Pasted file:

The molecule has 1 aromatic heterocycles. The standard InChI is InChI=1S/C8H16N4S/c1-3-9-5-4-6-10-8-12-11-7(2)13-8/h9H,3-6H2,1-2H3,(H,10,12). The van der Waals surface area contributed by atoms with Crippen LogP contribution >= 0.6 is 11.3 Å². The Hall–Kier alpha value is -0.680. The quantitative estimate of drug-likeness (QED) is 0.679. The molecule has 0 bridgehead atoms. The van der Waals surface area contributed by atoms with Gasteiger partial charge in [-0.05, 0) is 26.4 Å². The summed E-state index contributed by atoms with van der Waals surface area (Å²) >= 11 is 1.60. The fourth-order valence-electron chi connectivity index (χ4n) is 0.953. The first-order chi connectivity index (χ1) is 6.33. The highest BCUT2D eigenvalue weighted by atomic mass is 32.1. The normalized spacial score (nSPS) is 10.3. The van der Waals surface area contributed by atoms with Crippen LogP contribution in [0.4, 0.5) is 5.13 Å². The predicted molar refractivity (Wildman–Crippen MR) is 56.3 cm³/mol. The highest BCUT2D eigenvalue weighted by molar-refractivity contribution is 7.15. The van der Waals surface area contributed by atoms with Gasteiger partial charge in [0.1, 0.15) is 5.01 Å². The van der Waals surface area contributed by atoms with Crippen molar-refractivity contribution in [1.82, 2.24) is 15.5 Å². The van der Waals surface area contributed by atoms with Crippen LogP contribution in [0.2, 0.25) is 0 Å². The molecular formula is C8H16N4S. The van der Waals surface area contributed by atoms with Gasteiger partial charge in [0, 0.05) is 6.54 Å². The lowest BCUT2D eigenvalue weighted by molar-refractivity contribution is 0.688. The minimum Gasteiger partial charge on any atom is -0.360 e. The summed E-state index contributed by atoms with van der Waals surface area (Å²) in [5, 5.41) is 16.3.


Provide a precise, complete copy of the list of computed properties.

The molecule has 1 aromatic heterocycles. The standard InChI is InChI=1S/C8H16N4S/c1-3-9-5-4-6-10-8-12-11-7(2)13-8/h9H,3-6H2,1-2H3,(H,10,12). The van der Waals surface area contributed by atoms with Crippen LogP contribution >= 0.6 is 11.3 Å². The Hall–Kier alpha value is -0.680. The quantitative estimate of drug-likeness (QED) is 0.679. The molecule has 0 bridgehead atoms. The van der Waals surface area contributed by atoms with Gasteiger partial charge in [-0.05, 0) is 26.4 Å². The summed E-state index contributed by atoms with van der Waals surface area (Å²) >= 11 is 1.60. The fourth-order valence-electron chi connectivity index (χ4n) is 0.953. The first-order chi connectivity index (χ1) is 6.33. The highest BCUT2D eigenvalue weighted by atomic mass is 32.1. The normalized spacial score (nSPS) is 10.3. The van der Waals surface area contributed by atoms with Crippen LogP contribution in [0.4, 0.5) is 5.13 Å². The predicted molar refractivity (Wildman–Crippen MR) is 56.3 cm³/mol. The highest BCUT2D eigenvalue weighted by molar-refractivity contribution is 7.15. The van der Waals surface area contributed by atoms with Gasteiger partial charge in [0.1, 0.15) is 5.01 Å². The van der Waals surface area contributed by atoms with Crippen molar-refractivity contribution in [1.82, 2.24) is 15.5 Å². The van der Waals surface area contributed by atoms with Crippen LogP contribution in [0.2, 0.25) is 0 Å². The molecular formula is C8H16N4S. The van der Waals surface area contributed by atoms with Gasteiger partial charge in [0, 0.05) is 6.54 Å². The lowest BCUT2D eigenvalue weighted by molar-refractivity contribution is 0.688. The minimum Gasteiger partial charge on any atom is -0.360 e. The summed E-state index contributed by atoms with van der Waals surface area (Å²) in [5, 5.41) is 16.3.